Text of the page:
Shirley Temple, aged five, was presented a miniature Oscar statuette “in grateful recognition of her outstanding contributions to screen entertainment during the year 1934 for such films as Stand Up and Cheer, Little Miss Marker, and Bright Eyes.
The character Bugs Bunny was created in 1936 by a group of artists at Warner Bros., including Chuck Jones and Friz Freleng. The original sketches, however, were submitted by a Warner story man Ben (“Bugs”) Hardaway. He marked the drawings “Bugs Bunny.” The rest is history.
The medieval term the four humors refers to what were thought to be the primary bodily fluids: blood, phlegm, yellow bile, and black bile. These represented a human’s four basic temperaments: sanguine, phlegmatic, choleric, and melancholic. The idea remained popular into the Elizabethan Age.
Ten-year-old Tatum O’Neal won an Oscar in 1973, for Best Supporting Actress in Peter Bogdanovich’s Paper Moon.
First Base. Who Second Base. What Third Base. I Don’t Know Shortstop. I Don’t Give a Darn (I Don’t Care) Catcher. Today Pitcher. Tomorrow Left Field. Why Center Field. Because Right Field. Not mentioned in the routine
No, Mount Rushmore is not the largest sculpture in the world. The prize goes to the sculpture of Jefferson Davis, Robert E. Lee, and Thomas (“Stonewall”) Jackson that covers 1.33 acres on the face of Stone Mountain near Atlanta, Georgia. It was created between September 12, 1963, and March 3, 1972.
Ben-Hur with 11 Oscars was the biggest winner in 1989.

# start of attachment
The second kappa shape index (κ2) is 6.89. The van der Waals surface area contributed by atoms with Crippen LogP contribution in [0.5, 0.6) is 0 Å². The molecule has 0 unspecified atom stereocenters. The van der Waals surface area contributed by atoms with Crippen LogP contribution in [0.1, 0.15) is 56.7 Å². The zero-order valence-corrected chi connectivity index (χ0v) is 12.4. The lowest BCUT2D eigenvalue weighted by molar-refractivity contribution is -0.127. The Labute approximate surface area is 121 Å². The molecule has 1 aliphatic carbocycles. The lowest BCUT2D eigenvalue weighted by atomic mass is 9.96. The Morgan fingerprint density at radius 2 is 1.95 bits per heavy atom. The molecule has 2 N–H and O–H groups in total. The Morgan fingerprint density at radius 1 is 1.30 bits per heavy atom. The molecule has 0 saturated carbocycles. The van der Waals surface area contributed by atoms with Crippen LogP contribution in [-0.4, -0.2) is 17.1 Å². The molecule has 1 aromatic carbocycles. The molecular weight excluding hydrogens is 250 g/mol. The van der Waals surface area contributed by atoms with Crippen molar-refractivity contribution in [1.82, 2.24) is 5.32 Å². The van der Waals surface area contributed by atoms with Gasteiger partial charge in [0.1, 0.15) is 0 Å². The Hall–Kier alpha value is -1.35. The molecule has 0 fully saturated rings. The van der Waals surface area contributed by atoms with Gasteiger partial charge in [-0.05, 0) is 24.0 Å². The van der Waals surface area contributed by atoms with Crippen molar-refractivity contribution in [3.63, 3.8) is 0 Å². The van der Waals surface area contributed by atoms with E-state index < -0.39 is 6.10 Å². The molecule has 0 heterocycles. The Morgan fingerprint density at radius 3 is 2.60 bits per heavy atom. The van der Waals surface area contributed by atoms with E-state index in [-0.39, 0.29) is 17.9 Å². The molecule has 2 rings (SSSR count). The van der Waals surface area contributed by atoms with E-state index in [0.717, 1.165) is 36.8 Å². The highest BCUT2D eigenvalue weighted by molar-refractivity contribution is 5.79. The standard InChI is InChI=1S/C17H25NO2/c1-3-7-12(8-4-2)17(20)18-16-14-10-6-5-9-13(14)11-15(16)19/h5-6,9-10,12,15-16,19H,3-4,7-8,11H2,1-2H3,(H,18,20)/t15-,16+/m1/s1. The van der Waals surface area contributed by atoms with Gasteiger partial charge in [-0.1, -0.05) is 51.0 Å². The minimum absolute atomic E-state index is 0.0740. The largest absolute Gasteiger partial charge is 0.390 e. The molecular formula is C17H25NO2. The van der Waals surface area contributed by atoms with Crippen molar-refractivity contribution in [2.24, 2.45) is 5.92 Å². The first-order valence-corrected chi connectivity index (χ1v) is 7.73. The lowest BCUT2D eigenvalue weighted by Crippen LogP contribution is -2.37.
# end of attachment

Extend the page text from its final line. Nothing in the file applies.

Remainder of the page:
The members of the secret brotherhood formed in 1848 exhibited their paintings anonymously with the signature PRB. The founding members were Dante Gabriel Rossetti, William Holman Hunt, and John Everett Millais, who were rebelling against the unimaginative academic art of their day. Though the PRB (unmasked in 1850) had a profound influence on Western painting, […]
The Beatles had several names. In the late 1950s, John Lennon and Paul McCartney formed a band to play “skiffle” music in local Liverpool clubs. They first called themselves the Quarrymen, then tried several other names: Johnny and the Moondogs, the Moonshiners, Long John and the Silver Beatles. By 1960, however, they settled on the […]
Basil Rathbone played Sherlock Holmes in fourteen films. The first was The Hound of the Baskervilles in 1939. The last was Dressed to Kill in 1946.
Spock’s parents in Star Trek were Sarek, a Vulcan ambassador, and Amanda, a human being.
Erle Stanley Gardner wrote 75 “case of the” books, beginning with The Case of the Velvet Claws in 1933 and ending with The Case of the Troubled Trustee in 1965. Erle Stanley Gardner died in 1970.
Gargoyles, the grotesque statues that decorate medieval cathedrals, and the medieval-influenced architecture of some universities, are not merely decorative. A gargoyle is technically a waterspout that projects from a roof gutter to throw rainwater clear of a building. The term is applied more loosely to any grotesquely carved figure.
The modern ballroom tango appeared about 1880 in Argentina. It combined the old tango of Spain, a light-spirited variety of flamenco, with the milonga, a fast, hot Argentine dance. At first considered low-class, the new tango was all the rage in fashionable circles by 1915.
Catherine the Great was alone on the morning of November 17, 1796, when she collapsed with a stroke. Earlier that morning, she had bid farewell to a lover, a twenty-seven-year old man. No horses were involved.